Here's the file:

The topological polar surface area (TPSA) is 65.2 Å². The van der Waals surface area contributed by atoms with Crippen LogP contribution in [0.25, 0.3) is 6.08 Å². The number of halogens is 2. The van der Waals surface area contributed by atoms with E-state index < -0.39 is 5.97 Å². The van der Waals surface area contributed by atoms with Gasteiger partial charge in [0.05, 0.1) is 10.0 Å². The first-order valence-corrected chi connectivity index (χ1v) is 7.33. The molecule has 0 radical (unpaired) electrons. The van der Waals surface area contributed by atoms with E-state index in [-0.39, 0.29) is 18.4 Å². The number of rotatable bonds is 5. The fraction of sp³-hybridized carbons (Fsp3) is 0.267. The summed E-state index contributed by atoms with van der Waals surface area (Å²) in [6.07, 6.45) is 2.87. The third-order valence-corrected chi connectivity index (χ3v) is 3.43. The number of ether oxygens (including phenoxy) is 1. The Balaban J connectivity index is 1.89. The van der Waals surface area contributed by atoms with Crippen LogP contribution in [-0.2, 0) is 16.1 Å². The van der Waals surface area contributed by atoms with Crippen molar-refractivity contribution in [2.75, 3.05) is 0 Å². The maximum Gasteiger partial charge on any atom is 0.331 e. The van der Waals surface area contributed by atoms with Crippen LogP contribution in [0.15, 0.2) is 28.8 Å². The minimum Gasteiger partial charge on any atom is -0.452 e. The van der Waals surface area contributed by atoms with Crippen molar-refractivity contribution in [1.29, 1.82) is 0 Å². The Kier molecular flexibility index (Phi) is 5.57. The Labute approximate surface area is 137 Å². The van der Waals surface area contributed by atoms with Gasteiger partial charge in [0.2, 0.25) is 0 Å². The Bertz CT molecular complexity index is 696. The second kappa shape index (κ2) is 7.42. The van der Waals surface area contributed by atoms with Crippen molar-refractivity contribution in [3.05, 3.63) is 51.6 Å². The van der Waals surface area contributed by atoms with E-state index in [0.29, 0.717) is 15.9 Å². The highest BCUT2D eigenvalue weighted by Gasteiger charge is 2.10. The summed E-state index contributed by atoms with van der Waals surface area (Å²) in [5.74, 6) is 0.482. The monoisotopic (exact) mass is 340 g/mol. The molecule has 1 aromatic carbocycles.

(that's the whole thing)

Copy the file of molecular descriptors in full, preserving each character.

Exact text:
The topological polar surface area (TPSA) is 65.2 Å². The van der Waals surface area contributed by atoms with Crippen LogP contribution in [0.25, 0.3) is 6.08 Å². The number of halogens is 2. The van der Waals surface area contributed by atoms with E-state index < -0.39 is 5.97 Å². The van der Waals surface area contributed by atoms with Gasteiger partial charge in [0.05, 0.1) is 10.0 Å². The first-order valence-corrected chi connectivity index (χ1v) is 7.33. The molecule has 0 radical (unpaired) electrons. The van der Waals surface area contributed by atoms with E-state index in [-0.39, 0.29) is 18.4 Å². The number of rotatable bonds is 5. The fraction of sp³-hybridized carbons (Fsp3) is 0.267. The summed E-state index contributed by atoms with van der Waals surface area (Å²) in [6.07, 6.45) is 2.87. The third-order valence-corrected chi connectivity index (χ3v) is 3.43. The number of ether oxygens (including phenoxy) is 1. The Balaban J connectivity index is 1.89. The van der Waals surface area contributed by atoms with Crippen LogP contribution in [-0.2, 0) is 16.1 Å². The van der Waals surface area contributed by atoms with Crippen molar-refractivity contribution in [2.75, 3.05) is 0 Å². The maximum Gasteiger partial charge on any atom is 0.331 e. The van der Waals surface area contributed by atoms with Crippen LogP contribution in [0.15, 0.2) is 28.8 Å². The minimum Gasteiger partial charge on any atom is -0.452 e. The van der Waals surface area contributed by atoms with Crippen molar-refractivity contribution in [1.29, 1.82) is 0 Å². The Kier molecular flexibility index (Phi) is 5.57. The Labute approximate surface area is 137 Å². The van der Waals surface area contributed by atoms with Gasteiger partial charge in [0.2, 0.25) is 0 Å². The Bertz CT molecular complexity index is 696. The second kappa shape index (κ2) is 7.42. The van der Waals surface area contributed by atoms with Crippen molar-refractivity contribution in [3.05, 3.63) is 51.6 Å². The van der Waals surface area contributed by atoms with E-state index in [0.29, 0.717) is 15.9 Å². The highest BCUT2D eigenvalue weighted by Gasteiger charge is 2.10. The summed E-state index contributed by atoms with van der Waals surface area (Å²) in [5.74, 6) is 0.482. The monoisotopic (exact) mass is 340 g/mol. The molecule has 1 aromatic carbocycles.